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Product Details

  • ISBN-13: 9780944344583
  • Publisher: Polebridge Press
  • Publication date: 1/1/2003
  • Pages: 242
  • Sales rank: 119,760
  • Product dimensions: 5.90 (w) x 8.90 (h) x 0.70 (d)

Table of Contents

Abbreviations & Sigla
Pt. I The Gospel of Mary
1 Introduction 3
2 Translation & Text 13
3 Gospel, Revelation, Dialogue 29
Pt. II The Savior's Teaching in the Gospel of Mary
4 The Body & the World 37
5 Sin, Judgment, & Law 49
6 The Son of Man 59
7 Vision & Mind 63
8 The Rise of the Soul 69
9 Controversy over Mary's Teaching 83
Pt. III The Gospel of Mary in Early Christianity
10 The Jesus Tradition 93
11 Paul 119
12 The Gospel of John 129
13 The Apostles 135
14 The History of Christianity 155
Notes 191
Terms & Sources 213
Works Cited 216
Index of Citations 227
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Customer Reviews

Average Rating 4.5
( 7 )
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Sort by: Showing all of 7 Customer Reviews
  • Anonymous

    Posted December 18, 2005

    Highly Readable

    THE GOSPEL OF MARY OF MAGDALA is a scholarly work written in a very readable style. One of the main benefits of reading this book is the opportunity to gain a greater appreciation of the many different competing ideas which flourished during the early years of Christianity. The Gospel of Mary represents one viewpoint which just happened to lose favor in the long run. Anyone interested in topics such as women's leadership in the church or the authority of apostolic tradition will surely enjoy reading Karen L. King's provocative publication.

    3 out of 3 people found this review helpful.

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  • Anonymous

    Posted June 8, 2006

    A new look

    This raises all new questions much like the gospel of Judas showing the other disciples to be childish and self absorbed. A good book showing how things looked from another perspective, it's now wonder why it was left out of the bible. In all of the other books of the bible any counting of people did not include women and children, showing in fact that women were not considered to be worth much, much like women in the middle east today.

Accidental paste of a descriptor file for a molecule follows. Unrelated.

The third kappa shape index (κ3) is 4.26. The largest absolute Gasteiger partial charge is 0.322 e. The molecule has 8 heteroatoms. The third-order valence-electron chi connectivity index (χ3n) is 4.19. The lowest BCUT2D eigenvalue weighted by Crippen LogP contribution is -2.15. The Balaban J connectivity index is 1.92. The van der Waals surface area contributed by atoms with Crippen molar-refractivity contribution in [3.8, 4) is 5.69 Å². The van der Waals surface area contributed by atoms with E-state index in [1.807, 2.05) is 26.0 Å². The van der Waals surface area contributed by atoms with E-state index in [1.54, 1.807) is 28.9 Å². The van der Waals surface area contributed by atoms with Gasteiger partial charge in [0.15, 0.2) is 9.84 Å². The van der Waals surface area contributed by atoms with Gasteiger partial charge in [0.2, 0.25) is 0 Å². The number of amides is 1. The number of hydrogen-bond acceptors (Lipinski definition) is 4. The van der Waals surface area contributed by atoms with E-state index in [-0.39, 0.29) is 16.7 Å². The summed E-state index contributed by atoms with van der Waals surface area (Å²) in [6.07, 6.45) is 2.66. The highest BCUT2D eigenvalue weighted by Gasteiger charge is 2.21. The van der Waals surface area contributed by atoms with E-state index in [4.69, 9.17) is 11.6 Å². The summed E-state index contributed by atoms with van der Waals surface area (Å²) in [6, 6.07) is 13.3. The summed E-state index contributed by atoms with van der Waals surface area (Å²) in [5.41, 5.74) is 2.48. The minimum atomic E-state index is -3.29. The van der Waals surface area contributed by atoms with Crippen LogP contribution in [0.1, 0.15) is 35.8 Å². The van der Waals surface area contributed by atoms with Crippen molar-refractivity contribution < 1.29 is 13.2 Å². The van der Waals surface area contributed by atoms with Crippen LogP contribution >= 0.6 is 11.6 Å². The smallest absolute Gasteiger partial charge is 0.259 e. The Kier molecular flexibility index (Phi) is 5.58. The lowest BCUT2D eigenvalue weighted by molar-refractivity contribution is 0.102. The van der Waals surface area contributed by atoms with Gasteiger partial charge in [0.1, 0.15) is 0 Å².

2 out of 2 people found this review helpful.

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  • Anonymous

    Posted June 3, 2005

    A True inspriation into the other story

    This is truly a wonderful work of an insight to who Mary Magdeliene was, the second closes person to the greatest man on the face of the earth. It gives us the same meaning to the gospels and lets in the facts that women along with men will be as equal in the KIngdom of Heaven. A clear picture of a more meaningful knowledge of what the master,Jesus, was saying to all of us, with Mary leading the way.

    2 out of 2 people found this review helpful.

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  • Anonymous

    Posted March 4, 2014

    A brilliant analysis

    King begins the study with her translation of the Berlin Codex and compares it to copies of the gospel found elsewhere. She places the document in its historical context magnificently, arguing that while the gospel should not be identified as "gnostic", it promotes Christ's teachings as a path to inner spiritual knowledge and denies the orthodox view that only males can pass on this knowledge. More important, King points out that this is one of several texts that demonstrate the wide range of Christian belief systems prior to establishment of the cannon and orthodoxy in the 4th century.

    1 out of 1 people found this review helpful.

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  • Anonymous

    Posted October 25, 2008

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  • Anonymous

    Posted March 1, 2011

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  • Anonymous

    Posted December 28, 2010